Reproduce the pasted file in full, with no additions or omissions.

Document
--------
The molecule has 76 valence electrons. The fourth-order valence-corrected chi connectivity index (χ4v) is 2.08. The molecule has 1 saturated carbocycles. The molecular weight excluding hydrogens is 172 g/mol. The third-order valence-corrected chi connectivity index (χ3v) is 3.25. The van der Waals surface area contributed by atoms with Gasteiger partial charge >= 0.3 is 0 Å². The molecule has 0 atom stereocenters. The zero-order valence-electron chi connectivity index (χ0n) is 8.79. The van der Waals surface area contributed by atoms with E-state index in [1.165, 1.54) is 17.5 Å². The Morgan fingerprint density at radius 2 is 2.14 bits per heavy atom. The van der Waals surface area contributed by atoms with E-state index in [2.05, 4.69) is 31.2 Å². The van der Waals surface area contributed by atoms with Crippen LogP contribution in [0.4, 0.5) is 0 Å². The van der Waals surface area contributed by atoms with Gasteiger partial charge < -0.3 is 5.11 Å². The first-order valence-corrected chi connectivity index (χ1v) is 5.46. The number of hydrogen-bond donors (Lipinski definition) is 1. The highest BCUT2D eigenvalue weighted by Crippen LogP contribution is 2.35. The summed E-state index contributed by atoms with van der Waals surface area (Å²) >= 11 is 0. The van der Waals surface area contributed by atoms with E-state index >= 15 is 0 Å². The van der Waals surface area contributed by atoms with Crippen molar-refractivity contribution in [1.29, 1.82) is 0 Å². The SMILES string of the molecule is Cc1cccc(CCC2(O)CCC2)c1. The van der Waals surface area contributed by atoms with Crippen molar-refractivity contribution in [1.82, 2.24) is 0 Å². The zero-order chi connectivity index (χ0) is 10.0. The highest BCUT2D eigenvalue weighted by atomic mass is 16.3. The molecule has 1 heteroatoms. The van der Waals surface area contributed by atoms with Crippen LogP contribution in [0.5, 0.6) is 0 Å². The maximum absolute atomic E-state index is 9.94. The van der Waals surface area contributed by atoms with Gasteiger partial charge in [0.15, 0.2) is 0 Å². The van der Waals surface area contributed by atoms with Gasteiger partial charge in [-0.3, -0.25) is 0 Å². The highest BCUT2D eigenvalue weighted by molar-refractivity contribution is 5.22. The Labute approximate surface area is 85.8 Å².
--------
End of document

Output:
The molecule has 76 valence electrons. The fourth-order valence-corrected chi connectivity index (χ4v) is 2.08. The molecule has 1 saturated carbocycles. The molecular weight excluding hydrogens is 172 g/mol. The third-order valence-corrected chi connectivity index (χ3v) is 3.25. The van der Waals surface area contributed by atoms with Gasteiger partial charge >= 0.3 is 0 Å². The molecule has 0 atom stereocenters. The zero-order valence-electron chi connectivity index (χ0n) is 8.79. The van der Waals surface area contributed by atoms with E-state index in [1.165, 1.54) is 17.5 Å². The Morgan fingerprint density at radius 2 is 2.14 bits per heavy atom. The van der Waals surface area contributed by atoms with E-state index in [2.05, 4.69) is 31.2 Å². The van der Waals surface area contributed by atoms with Crippen LogP contribution in [0.4, 0.5) is 0 Å². The van der Waals surface area contributed by atoms with Gasteiger partial charge < -0.3 is 5.11 Å². The first-order valence-corrected chi connectivity index (χ1v) is 5.46. The number of hydrogen-bond donors (Lipinski definition) is 1. The highest BCUT2D eigenvalue weighted by Crippen LogP contribution is 2.35. The summed E-state index contributed by atoms with van der Waals surface area (Å²) >= 11 is 0. The van der Waals surface area contributed by atoms with E-state index >= 15 is 0 Å². The van der Waals surface area contributed by atoms with Crippen molar-refractivity contribution in [1.29, 1.82) is 0 Å². The SMILES string of the molecule is Cc1cccc(CCC2(O)CCC2)c1. The van der Waals surface area contributed by atoms with Crippen molar-refractivity contribution in [1.82, 2.24) is 0 Å². The zero-order chi connectivity index (χ0) is 10.0. The highest BCUT2D eigenvalue weighted by atomic mass is 16.3. The molecule has 1 heteroatoms. The van der Waals surface area contributed by atoms with Crippen LogP contribution in [0.5, 0.6) is 0 Å². The maximum absolute atomic E-state index is 9.94. The van der Waals surface area contributed by atoms with Gasteiger partial charge in [0.15, 0.2) is 0 Å². The van der Waals surface area contributed by atoms with Gasteiger partial charge in [-0.3, -0.25) is 0 Å². The highest BCUT2D eigenvalue weighted by molar-refractivity contribution is 5.22. The Labute approximate surface area is 85.8 Å².